It’s worth recalling here that the Catechism also describes lust, extra-marital relations, and contracepted sex (2351), masturbation (2352), and even non-sexual sins such as lying and calumny (1753), as intrinsically “disordered.” The suggestion that the wisdom of the Church, rooted in the Word of God and centuries of human experience, is somehow cruel or misguided does grave harm to her mission. Families have been destroyed because of this misperception, and Father Martin regrettably contributes ambiguity to issues that demand a liberating biblical clarity.
Father Martin partners with organizations like New Ways Ministry that oppose or ignore the teaching of the Church, and he endorses events, such as PRIDE month, that cause confusion for the faithful. To the contrary we need to reaffirm, as the Congregation for the Doctrine of the Faith (CDF) stated in its 1986 Letter to the Bishops of the Catholic Church on the Pastoral Care of Homosexual Persons, that
“All support should be withdrawn from any organizations which seek to undermine the teaching of the Church, which are ambiguous about it, or which neglect it entirely. Such support, or even the semblance of such support, can be gravely misinterpreted.”
Father Martin — no doubt unintentionally — inspires hope that the Church’s teachings on human sexuality can be changed. In his book, Building A Bridge, he writes: “For a teaching to be really authoritative it is expected that it will be received by the people of God … From what I can tell, in the LGBT community, the teaching that LGBT people must be celibate their entire lives … has not been received.”[vi] One might easily, and falsely, infer from such language that the Church’s teaching on sexual intimacy lacks binding authority for same-sex attracted Catholics.
Again to his credit, Father Martin has stressed that, “as a Catholic priest, I have … never challenged [the Church’s] teachings, nor will I.” [vii] But what is implied or omitted often speaks as loudly as what is actually stated, and in the current climate, incomplete truths do, in fact, present a challenge to faithful Catholic belief.
When people hear that “the Church welcomes gay people” or needs to be more “inclusive and welcoming” without also hearing the conditions of an authentically Christian life set for all persons by Jesus Christ and his Church — namely, living a life of chastity — they can easily misunderstand the nature of Christian conversion and discipleship.
For this reason, Catholic teaching always requires more than polite affirmation or pro forma agreement, particularly from those who comment publicly on matters of doctrine. Faithful Catholics who are same-sex attracted need support and encouragement in the virtue of chastity. They deserve to hear — as all people do — the truth about human sexuality spoken clearly and confidently. Anything less lacks both mercy and justice.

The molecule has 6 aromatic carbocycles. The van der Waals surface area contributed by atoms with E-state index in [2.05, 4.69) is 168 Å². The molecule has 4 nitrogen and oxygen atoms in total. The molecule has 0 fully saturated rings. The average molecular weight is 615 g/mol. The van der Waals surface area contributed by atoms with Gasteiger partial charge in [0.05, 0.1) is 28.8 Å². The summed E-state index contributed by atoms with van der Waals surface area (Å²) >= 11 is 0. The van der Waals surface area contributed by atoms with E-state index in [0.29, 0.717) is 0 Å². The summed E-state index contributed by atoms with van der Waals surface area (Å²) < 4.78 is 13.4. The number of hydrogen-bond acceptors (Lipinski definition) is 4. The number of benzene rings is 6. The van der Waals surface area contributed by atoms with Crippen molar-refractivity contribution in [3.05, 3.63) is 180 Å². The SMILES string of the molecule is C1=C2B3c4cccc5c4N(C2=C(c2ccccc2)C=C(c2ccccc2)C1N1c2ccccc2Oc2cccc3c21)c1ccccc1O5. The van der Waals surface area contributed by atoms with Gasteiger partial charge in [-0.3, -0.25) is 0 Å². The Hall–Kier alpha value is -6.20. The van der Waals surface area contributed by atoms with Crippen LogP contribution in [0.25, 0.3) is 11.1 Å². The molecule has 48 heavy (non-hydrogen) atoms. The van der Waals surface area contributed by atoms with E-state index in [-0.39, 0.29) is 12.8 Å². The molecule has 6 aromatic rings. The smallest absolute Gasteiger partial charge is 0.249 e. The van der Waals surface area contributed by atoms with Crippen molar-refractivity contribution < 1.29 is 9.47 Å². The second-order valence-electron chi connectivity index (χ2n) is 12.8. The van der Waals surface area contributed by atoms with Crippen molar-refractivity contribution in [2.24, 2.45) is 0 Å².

In its 1986 Letter, the Congregation for the Doctrine of the Faith warned us,
“This Congregation wishes to ask the Bishops to be especially cautious of any programs which may seek to pressure the Church to change her teaching, even while claiming not to do so. A careful examination of their public statements and the activities they promote reveals a studied ambiguity by which they attempt to mislead the pastors and the faithful.”
Supporters of Father Martin’s efforts will note, correctly, that several Church leaders have endorsed his work. Those Churchmen are responsible for their words — as I am for mine, as pastor of the Church in Philadelphia. And specifically in that role as pastor, I want to extend the CDF’s caution to all the faithful of the Church in Philadelphia, regarding the ambiguity about same-sex related issues found throughout the statements and activities of Father James Martin.
[i] See, for example, Fr. Martin comments in “School defies Archdiocese of Indianapolis, refuses to fire teacher in same-sex marriage,” CBS News June 21, 2019
[ii] Rev. James Martin, S.J., “Reflections on Two L.G.B.T. Questions at the Synod”, America, 12 October 2018; Rev. James Martin, S.J., Building a Bridge: How the Catholic Church and the LGBT Community Can Enter into a Relationship of Respect, Compassion and Sensitivity, Revised and expanded edition (New York: HarperCollins, 2018), 35.
[iii] From a Facebook video entitled “Q&A about the Pope’s recent comment ‘God made you gay.’”
[iv] Quoted in Jonathan Merritt, “This Vatican Adviser is Moving Catholics toward LGBT Inclusion”, Religion News Service, 6 June 2017.
[vii] Rev. James Martin, S.J., “What is the Official Church Teaching on Homosexuality? Responding to a Commonly Asked Question”, America, 6 April 2018.